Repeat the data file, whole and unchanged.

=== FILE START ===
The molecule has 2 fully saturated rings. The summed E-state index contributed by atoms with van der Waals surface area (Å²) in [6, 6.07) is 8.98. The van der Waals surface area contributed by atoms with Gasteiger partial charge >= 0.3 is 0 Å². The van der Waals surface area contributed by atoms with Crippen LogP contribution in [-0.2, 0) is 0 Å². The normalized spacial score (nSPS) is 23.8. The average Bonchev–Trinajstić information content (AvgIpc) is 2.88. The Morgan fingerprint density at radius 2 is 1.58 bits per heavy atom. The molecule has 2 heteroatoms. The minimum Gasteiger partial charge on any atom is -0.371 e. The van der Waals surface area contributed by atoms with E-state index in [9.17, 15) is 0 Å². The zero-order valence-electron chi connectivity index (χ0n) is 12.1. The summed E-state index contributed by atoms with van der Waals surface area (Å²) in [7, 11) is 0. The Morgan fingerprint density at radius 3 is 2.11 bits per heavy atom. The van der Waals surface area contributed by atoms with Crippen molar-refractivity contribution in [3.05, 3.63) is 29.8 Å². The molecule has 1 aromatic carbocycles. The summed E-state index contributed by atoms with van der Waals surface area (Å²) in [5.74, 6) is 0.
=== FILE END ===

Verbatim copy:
The molecule has 2 fully saturated rings. The summed E-state index contributed by atoms with van der Waals surface area (Å²) in [6, 6.07) is 8.98. The van der Waals surface area contributed by atoms with Gasteiger partial charge >= 0.3 is 0 Å². The van der Waals surface area contributed by atoms with Crippen LogP contribution in [-0.2, 0) is 0 Å². The normalized spacial score (nSPS) is 23.8. The average Bonchev–Trinajstić information content (AvgIpc) is 2.88. The Morgan fingerprint density at radius 2 is 1.58 bits per heavy atom. The molecule has 2 heteroatoms. The minimum Gasteiger partial charge on any atom is -0.371 e. The van der Waals surface area contributed by atoms with E-state index in [9.17, 15) is 0 Å². The zero-order valence-electron chi connectivity index (χ0n) is 12.1. The summed E-state index contributed by atoms with van der Waals surface area (Å²) in [7, 11) is 0. The Morgan fingerprint density at radius 3 is 2.11 bits per heavy atom. The van der Waals surface area contributed by atoms with Crippen molar-refractivity contribution in [3.05, 3.63) is 29.8 Å². The molecule has 1 aromatic carbocycles. The summed E-state index contributed by atoms with van der Waals surface area (Å²) in [5.74, 6) is 0.